Radio & Television News Association

Sunday, July 23, 2006

Sheriff's Office Responds to RTNA Complaints

RTNA Files Complaint Regarding Media Access:
Many journalists have contacted the RTNA regarding their being denied access to the Urban Garden Eviction, thereby restricting coverage. Apparently, members of the media were not allowed to stand on a public sidewalk and cover the story.

RTNA's legal counsel, Royal Oakes, contacted the LA Sheriff's office in response to the complaints and expressed our concern that our First Amendment rights had been violated. Sheriff Lee Baca took the time to respond personally to Royal's letter.

The Sheriff's viewpoint:
The Sheriff's view is that the sidewalk -- which we argued should have been open to the press and the public, such that reporters should not have been pushed off of it and across the railroad tracks -- was actually used as a temporary holding area for prisoners, as the area had been designated a crime scene. I think it's good we got a personal reply from the Sheriff -- it indicates our complaint was taken seriously; he invites us to contact him directly if we want, or go through Chief Martinez, to follow up on this.

Below is an excerpt from the letter from the Sheriff's office:
"We empathize with your concern for full access of the media. Nevertheless, such access must be balanced against the Department's need to secure a crime scene. the area described in your letter was temporarily declared a crime scene when, during the execution of an eviction, people on the land refused to comply with the court's order to vacate which was considered a criminal act in violation of Penal Code 166. The sidewalk in question was utilized as a temporary holding area for prisoners and access was restricted to law enforcement personnel providing security. the area was adjacent to an access point leading onto the private property in question and the restriction was not lifted until the prisoners were removed from the area."

Please Comment:
If you'd like to comment on it you can do so on this blog, or contact the RTNA directly. We're always interested in hearing your comments and concerns.

Media access is an ongoing concern of the RTNA, and we've been getting a lot more complaints and evidence of access being restricted lately. If you've ever had your access restricted, please let us know right away and we'll look into it. The more evidence you can provide, the better.
You can contact the RTNA at: 562-987-4545.

July 15th Mixer a Big Success

The annual RTNA mixer was held at the Joint Forces Training Base in Los Alamitos on July 15th, and it was a resounding success!

Many journalists and PIOs attended and schmoozed with each other as well as meeting members of the military and getting a tour of the weapons/convoy training simulators.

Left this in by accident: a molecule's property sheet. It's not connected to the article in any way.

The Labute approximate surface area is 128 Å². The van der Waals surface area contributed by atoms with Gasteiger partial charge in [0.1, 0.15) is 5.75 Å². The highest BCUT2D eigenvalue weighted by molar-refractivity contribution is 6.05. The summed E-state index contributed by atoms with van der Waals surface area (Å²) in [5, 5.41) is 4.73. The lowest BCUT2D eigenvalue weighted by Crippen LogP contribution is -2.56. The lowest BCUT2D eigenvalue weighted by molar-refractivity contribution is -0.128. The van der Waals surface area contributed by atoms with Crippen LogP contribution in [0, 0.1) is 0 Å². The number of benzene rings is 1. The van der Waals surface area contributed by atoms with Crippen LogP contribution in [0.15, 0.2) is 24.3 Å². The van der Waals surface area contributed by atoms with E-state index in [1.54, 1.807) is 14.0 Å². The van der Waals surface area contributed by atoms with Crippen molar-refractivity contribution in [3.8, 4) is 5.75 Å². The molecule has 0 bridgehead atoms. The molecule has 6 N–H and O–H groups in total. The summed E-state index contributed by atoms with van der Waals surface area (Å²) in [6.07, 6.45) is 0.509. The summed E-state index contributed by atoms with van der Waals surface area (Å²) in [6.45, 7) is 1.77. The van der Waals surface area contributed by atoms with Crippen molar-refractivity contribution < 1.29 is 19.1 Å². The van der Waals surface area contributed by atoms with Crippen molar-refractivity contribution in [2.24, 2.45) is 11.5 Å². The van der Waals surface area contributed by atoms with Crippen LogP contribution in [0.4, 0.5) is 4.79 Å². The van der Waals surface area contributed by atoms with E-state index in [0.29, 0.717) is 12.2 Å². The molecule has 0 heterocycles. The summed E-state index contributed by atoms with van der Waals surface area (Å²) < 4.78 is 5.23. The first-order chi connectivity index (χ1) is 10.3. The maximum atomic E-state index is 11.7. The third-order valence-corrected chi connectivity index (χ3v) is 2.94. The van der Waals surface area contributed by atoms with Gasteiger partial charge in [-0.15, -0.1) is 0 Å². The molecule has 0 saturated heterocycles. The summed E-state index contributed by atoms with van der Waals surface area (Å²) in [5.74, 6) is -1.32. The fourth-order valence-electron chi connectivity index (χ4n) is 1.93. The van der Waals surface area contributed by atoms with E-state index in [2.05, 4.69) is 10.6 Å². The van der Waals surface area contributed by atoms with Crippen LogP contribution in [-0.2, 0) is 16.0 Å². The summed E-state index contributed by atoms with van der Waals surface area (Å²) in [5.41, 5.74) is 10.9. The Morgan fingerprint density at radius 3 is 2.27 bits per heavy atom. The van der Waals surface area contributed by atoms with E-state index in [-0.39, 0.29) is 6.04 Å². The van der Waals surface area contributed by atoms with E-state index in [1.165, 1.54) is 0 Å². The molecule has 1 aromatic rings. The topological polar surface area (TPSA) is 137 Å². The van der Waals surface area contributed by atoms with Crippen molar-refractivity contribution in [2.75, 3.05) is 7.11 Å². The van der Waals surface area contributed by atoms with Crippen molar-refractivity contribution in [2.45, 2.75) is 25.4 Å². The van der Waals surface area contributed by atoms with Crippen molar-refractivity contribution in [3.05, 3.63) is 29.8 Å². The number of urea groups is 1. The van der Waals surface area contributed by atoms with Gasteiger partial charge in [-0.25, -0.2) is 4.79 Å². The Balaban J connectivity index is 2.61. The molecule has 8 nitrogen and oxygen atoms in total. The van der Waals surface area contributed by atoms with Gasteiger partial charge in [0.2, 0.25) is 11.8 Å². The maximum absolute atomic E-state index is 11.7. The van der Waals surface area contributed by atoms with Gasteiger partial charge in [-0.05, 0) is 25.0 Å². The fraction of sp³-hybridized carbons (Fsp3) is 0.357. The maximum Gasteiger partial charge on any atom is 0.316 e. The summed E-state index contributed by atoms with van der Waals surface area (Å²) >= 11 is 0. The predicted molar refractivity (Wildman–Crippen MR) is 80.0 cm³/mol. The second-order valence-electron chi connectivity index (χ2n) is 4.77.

Steve Kindred, RTNA president presided and addressed the crowd of more than 50 attendees, and many friendships were created or renewed. Several stations were represented as well as newspapers, and schools of journalism.

The weather was perfect and the food was excellent. Most importantly, it gave all of us a chance to meet and greet each other and talk about our profession without deadlines or pressures. All in all, an excellent program that we look forward to repeating next year.

Wednesday, July 12, 2006

FCC combing air tapes for dirty words

FCC combing air tapes for dirty words
By Brooks Boliek

In its continuing crackdown on on-air profanity, the FCC has requested numerous tapes from broadcasters that might include vulgar remarks from unruly spectators, coaches and athletes at live sporting events, industry sources said.

Tapes requested by the commission include live broadcasts of football games and NASCAR races where the participants or the crowds let loose with an expletive. While commission officials refused to talk about its requests, one broadcast company executive said the commission had asked for 30 tapes of live sports and news programs.

"It looks like they want to end live broadcast TV," said one executive, who spoke only on the condition of anonymity. "We already know that they aren't afraid to go after news."

While live programming always has been problematic for broadcasters, it has become even more difficult under tougher commission rules approved in 2004. The new rules found that virtually any use of certain expletives will be considered profane and indecent, even if it is a slip of the tongue. In a March decision, the FCC found that the CBS news program "The Early Show" violated its indecency rules because of a profane slip-up but did not issue a fine because the incident occurred before the new rules were instituted.

Live sports -- amateur, college and professional -- have long been a broadcast programming staple. Broadcasters have spent enormous amounts of money and energy to come up with ways to give audiences a better feel for the action. As broadcasters vie for viewers, technical advances that include such things as on-field microphones and in-car cameras have become as important as the announcers.

"I don't know how they are going to rule, but they asked us for tapes with a specific emphasis on crowd noise," said another TV executive, who also requested anonymity. "If some bozo in the crowd calls the ref an asshole, the commission is asking for a copy of the tape."A live, on-field event -- albeit when no athletes were on the field -- during the 2004 Super Bowl halftime show, when Janet Jackson's breast was accidentally bared, helped reignite Washington's interest in the indecency issue. Since then there has been a highly charged fight at the commission about just how far the commission can go in restricting broadcasts.